Fast Food Help

Does anybody have any suggestions on how to stop eating fast food? I live near so many places and they all smell so good.

Replies

  • PAV8888
    PAV8888 Posts: 10,673 Member
    edited March 18
    Have you ever noticed how you buy more food when you go shopping when you're hungry? Everything looks more appealing, right?

    I admit to feeling a bit out of my depth here as I would expect appeal to reduce somewhat once you've eaten the calories you're supposed to.

    And for reason to guide you to making the best choices for you in terms of balancing calories, satiety, and fun.

    In the facetious department, I hear that people squish lemon juice on their puppies or cats to stop them from responding to various smells. I admit that I've never gone that far, generally resorting to running around yelling "nooooooooo nameofcanine, noooooo, let the squirrel go"....

    I'm truly curious to see what others will suggest though!

    I do continue to eat fast food on occasion but comparing calories spent to satiety quickly guided me towards modifying my choices over time...
  • perryc05
    perryc05 Posts: 134 Member
    edited March 18
    I undertand the temptation of it but you're better off trying to get excited about shopping for fresh produce and looking up simple recipes that inspire you to cook healthy. There's heaps of great stuff on the net and a not all cooking has to be onerous. There are a many resouces for home cooked food done quickly without loads of fuss.
    Examples:
    https://www.buzzfeed.com/hannahloewentheil/easy-20-minute-recipes
    https://www.buzzfeed.com/hannahloewentheil/easy-recipes-anyone-can-make
    https://www.bbcgoodfood.com/recipes/collection/5-minute-meal-recipes
    https://www.taste.com.au/recipes/collections/15-minute-meals
    https://www.tasteofhome.com/collection/best-30-minute-meals/
    Once you start eating healthy and fresh food it's kind of addictive and if you make extra you can often freeze it for another day. Slow cookers and Intant Pots can help with time management.
    Another good website is Allrecipes. Just browse by category or try running a search there with some keywords: https://www.allrecipes.com/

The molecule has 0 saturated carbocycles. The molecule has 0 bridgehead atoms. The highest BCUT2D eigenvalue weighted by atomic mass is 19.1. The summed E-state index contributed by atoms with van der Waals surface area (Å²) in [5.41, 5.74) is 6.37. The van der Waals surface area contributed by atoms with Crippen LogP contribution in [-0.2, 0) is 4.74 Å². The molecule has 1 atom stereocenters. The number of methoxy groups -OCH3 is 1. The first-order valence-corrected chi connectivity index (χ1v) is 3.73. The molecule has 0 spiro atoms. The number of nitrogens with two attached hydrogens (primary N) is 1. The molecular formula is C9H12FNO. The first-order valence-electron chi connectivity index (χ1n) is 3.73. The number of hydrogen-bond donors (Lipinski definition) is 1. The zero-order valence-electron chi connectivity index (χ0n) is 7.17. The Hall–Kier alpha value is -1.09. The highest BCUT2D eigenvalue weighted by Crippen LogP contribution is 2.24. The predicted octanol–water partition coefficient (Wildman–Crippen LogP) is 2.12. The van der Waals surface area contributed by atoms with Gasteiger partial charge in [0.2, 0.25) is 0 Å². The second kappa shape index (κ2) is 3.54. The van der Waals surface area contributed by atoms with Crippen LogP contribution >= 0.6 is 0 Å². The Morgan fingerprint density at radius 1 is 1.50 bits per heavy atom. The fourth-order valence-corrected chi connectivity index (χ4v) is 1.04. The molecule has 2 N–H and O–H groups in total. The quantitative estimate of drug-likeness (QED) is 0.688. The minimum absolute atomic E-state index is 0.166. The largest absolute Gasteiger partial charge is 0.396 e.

Don't rule out fast food all together -- just find a way to not eat it all the time.
  • Deviette
    Deviette Posts: 979 Member
    From my experience it gets easier. When you first start cutting down the pull of fast food will be big, but as time goes on and you eat less of it, it becomes less appealing. Yes there will be days when you just say that you really fancy it, and that's fine, but I honestly find that the less fast food I eat, the less of it I want to eat and the less often I want to eat it.

    For now, my advice is to be intentional with your fast food choice. By that I mean don't be swayed by the smell of fast food as you walk past drawing you in. If you want to get fast food x, by all means, if it fits your goals, go ahead, but work on the impulse control. Don't be going home thinking that you need to think about what you're going to have for dinner while going past all them food places, because it is so easy to just pop in and get food there. Instead decide what you're going to have before you go past them. If you say to yourself that you're going to have food at home before you leave then it's easier to ignore the food places.

    Alternatively, decide what you're going to eat when you are home. You may pass a bunch of places, but if you know you can't make a decision until you get back home, then you can look at them as much as you want, and then, if you get home and you decide that no, you really did want that thing that you passed by, go back out to go get it. Yeah, it's not time efficient, but it means that you're not being swayed by the instant gratification that fast food often gives you. It means that you actually want that food, rather than it being there and smell nice.
  • Nursegirl_jax
    Nursegirl_jax Posts: 43 Member